Maya Language EndangeredCategory: News reports
INAH, April 01, 2009. To present, near 70% of Maya speakers are adults, and the language presents transmission problems, because teenagers and children are loosing interest in learning it. If the tendency continues, this ancestral language could disappear in less than 100 years.
Francisco Barriga, officer of the Linguistics Direction of the National Institute of Anthropology and History (INAH) made this warning within the frame of the implementation of the Linguistic Studies Area at Yucatan IAH Center. Social mobility of Maya language use is changing drastically, declared the expert, which translates in disuse of speakers, so there is a latent risk that must be attended to avoid language becoming extinct.
The INAH linguist remarked that even though 2005 figures of the National Institute of Statistics, Geography and Informatics (INEGI) showed that in 50 years Maya language has reached its larger number of speakers (759,000), we are in need to be cautious and take immediate steps, since the risk lies in the lack of hereditary transmission symptomatic tendency. Almost 70 percent of this figure are adults; “we are on time to revert the phenomenon. Most Maya speakers are adults and elderly people, tendency represented with an inverted pyramid graphic. New generations would not be able to sustain this tendency in the future, so there is a moderate risk level that may become worse with time”, declared Francisco Barriga.
Federica Sodi Miranda, director of Yucatan INAH Center, indicated that objectives of the Linguistic Studies Area are focused in 3 substantial activity levels: teaching, research, and promotion and elaboration of public politics. Maya, unlike Nahua language, is spoken in three Mexican states, Yucatan, Campeche and Quintana Roo; its internal variations do not preclude mutual understanding among its social groups. The project launched in March 31st 2009 responds to this specific need and to society’s actual conditions. Yucatan is the region that counts on more linguists ascribed to INAH, so transcendent results are expected from the implementation of an area devoted to the subject. In the medium term, it is expected to revert the social tendency in which youth separates from their cultural traditions.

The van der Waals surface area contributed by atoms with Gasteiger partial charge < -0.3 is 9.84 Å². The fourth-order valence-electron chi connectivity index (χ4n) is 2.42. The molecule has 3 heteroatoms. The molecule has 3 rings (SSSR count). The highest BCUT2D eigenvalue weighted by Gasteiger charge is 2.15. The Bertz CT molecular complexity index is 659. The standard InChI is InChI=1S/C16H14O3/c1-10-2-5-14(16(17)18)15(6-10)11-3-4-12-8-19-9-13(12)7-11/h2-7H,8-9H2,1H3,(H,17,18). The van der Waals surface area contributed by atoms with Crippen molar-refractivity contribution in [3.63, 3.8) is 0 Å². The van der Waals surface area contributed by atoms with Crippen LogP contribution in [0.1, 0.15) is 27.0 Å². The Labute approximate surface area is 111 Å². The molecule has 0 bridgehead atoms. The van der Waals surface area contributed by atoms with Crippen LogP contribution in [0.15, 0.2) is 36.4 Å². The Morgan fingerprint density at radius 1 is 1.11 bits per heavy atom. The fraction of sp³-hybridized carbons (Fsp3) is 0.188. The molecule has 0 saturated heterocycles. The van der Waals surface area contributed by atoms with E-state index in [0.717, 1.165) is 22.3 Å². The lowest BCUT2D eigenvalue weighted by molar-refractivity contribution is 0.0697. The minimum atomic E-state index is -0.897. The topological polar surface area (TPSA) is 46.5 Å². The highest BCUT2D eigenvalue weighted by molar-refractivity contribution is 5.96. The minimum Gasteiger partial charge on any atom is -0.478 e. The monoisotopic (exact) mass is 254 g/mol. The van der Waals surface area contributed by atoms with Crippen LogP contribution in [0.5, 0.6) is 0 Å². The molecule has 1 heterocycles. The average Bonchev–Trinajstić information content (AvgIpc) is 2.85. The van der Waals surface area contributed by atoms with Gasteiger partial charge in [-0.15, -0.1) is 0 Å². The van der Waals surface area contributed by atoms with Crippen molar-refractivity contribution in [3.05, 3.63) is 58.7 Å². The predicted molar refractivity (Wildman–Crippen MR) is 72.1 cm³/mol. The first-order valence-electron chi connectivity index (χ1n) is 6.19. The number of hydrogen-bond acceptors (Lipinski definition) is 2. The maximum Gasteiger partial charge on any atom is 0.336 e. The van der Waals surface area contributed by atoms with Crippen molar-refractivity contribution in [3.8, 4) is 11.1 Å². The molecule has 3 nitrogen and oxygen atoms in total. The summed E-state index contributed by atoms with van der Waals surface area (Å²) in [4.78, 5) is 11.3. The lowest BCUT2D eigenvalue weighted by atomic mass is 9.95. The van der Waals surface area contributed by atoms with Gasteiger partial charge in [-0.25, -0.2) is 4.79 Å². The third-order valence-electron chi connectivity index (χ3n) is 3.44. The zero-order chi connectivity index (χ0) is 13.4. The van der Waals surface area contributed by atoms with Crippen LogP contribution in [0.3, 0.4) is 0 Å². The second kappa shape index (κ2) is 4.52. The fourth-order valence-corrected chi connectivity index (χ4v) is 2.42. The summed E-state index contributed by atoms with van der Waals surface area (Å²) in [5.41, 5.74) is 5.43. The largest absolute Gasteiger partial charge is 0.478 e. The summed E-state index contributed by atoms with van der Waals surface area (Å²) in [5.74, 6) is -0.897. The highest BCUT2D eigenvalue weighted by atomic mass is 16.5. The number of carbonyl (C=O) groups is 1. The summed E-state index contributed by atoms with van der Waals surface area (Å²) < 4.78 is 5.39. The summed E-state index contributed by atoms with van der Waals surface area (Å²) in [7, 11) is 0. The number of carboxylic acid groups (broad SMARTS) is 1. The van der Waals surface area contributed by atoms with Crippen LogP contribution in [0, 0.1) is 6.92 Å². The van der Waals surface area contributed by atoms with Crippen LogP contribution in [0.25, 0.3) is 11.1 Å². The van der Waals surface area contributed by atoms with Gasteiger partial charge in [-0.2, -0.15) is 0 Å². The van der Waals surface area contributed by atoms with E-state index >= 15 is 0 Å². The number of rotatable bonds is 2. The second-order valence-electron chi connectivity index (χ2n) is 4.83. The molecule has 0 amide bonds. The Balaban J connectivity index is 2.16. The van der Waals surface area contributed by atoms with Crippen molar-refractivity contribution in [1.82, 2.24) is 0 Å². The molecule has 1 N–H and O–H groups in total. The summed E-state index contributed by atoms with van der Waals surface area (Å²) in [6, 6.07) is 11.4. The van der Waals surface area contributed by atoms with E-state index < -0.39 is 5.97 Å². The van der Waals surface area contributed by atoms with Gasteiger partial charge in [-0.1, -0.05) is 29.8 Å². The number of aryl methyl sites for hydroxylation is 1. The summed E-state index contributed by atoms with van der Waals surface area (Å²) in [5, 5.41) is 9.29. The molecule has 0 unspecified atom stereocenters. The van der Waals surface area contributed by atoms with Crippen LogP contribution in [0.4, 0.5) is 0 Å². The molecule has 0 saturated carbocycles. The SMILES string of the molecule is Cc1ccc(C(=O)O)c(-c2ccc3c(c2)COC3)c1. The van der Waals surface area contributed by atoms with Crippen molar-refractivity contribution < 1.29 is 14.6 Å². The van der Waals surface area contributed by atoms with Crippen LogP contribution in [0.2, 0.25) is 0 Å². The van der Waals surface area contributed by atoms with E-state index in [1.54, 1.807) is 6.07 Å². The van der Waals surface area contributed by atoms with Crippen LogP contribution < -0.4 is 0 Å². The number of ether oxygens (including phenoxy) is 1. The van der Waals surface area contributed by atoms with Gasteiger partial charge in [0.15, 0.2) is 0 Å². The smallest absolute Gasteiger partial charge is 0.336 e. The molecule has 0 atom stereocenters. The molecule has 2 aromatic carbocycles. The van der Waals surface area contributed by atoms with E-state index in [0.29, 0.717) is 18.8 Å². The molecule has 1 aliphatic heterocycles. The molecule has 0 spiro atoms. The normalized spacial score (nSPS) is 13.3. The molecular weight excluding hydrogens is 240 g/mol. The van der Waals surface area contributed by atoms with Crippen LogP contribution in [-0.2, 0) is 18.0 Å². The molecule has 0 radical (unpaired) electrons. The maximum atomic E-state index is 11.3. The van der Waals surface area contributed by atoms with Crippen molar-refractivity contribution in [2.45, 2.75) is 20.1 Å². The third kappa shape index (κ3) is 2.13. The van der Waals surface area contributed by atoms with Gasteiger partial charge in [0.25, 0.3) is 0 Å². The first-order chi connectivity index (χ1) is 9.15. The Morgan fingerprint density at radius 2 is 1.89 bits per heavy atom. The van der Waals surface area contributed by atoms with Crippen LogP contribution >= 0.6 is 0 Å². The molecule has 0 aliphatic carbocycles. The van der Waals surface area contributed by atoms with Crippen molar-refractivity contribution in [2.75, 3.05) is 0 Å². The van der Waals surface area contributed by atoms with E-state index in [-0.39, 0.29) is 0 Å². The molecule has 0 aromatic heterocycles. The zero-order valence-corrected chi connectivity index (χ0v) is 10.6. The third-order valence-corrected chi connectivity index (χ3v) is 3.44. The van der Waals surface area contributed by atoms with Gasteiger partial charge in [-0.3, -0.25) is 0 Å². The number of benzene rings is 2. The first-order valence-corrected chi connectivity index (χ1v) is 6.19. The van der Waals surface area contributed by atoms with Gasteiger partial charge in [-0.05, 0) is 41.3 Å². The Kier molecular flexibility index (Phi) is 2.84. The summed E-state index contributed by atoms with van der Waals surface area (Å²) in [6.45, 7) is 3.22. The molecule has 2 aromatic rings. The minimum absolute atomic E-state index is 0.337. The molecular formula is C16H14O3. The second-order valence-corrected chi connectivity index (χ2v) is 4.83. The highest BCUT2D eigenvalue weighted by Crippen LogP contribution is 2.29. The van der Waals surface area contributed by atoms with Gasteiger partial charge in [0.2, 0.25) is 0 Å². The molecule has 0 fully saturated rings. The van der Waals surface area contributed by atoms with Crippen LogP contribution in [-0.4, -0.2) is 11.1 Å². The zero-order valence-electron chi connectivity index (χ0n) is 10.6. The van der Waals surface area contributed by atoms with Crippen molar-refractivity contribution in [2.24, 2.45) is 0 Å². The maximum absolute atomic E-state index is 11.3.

In the American Continent there are 1,013 languages and 20 percent of them are spoken in Mexico. Our country counts on 364 linguistic variants part of 11 families distributed along the territory. INAH specialist Fidencio Briseño declared that language is fundamental for cultural development; it is not only useful to communicate, but to preserve ways of thinking, ideologies and idiosyncrasy, and its loss implies peoples’ disappearing.
Alejandro Curiel, director of INAH Linguistics Research considered that establishing this department is an operative response to resolve and confront conflicts of the Maya language, and will become a medium to link research programs with language problems, including juridical ins and outs of the General Law of Indigenous Peoples’ Linguistic Rights. Awareness is a fundamental work factor, being necessary tuning up individualization instruments and positioning indigenous languages based on diagnosis work and linguistic research, as well as stimulating media participation to confront speakers’ attitude in view of language’s use, he concluded.